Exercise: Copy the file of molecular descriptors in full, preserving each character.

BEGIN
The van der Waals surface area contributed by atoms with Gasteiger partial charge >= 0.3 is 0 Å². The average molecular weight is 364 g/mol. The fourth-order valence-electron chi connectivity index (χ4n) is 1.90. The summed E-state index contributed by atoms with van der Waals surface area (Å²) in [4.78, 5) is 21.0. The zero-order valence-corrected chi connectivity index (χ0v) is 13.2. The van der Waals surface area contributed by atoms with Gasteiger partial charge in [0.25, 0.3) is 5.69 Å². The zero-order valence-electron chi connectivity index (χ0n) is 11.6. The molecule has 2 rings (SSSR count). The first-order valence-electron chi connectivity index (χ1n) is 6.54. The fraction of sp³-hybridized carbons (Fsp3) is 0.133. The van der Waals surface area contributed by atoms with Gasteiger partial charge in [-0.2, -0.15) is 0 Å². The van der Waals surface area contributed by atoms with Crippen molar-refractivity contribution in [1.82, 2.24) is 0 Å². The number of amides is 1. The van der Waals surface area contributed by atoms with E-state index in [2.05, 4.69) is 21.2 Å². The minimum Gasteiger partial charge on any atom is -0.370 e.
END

The van der Waals surface area contributed by atoms with Gasteiger partial charge >= 0.3 is 0 Å². The average molecular weight is 364 g/mol. The fourth-order valence-electron chi connectivity index (χ4n) is 1.90. The summed E-state index contributed by atoms with van der Waals surface area (Å²) in [4.78, 5) is 21.0. The zero-order valence-corrected chi connectivity index (χ0v) is 13.2. The van der Waals surface area contributed by atoms with Gasteiger partial charge in [0.25, 0.3) is 5.69 Å². The zero-order valence-electron chi connectivity index (χ0n) is 11.6. The molecule has 2 rings (SSSR count). The first-order valence-electron chi connectivity index (χ1n) is 6.54. The fraction of sp³-hybridized carbons (Fsp3) is 0.133. The van der Waals surface area contributed by atoms with Gasteiger partial charge in [-0.2, -0.15) is 0 Å². The van der Waals surface area contributed by atoms with Crippen molar-refractivity contribution in [1.82, 2.24) is 0 Å². The number of amides is 1. The van der Waals surface area contributed by atoms with E-state index in [2.05, 4.69) is 21.2 Å². The minimum Gasteiger partial charge on any atom is -0.370 e.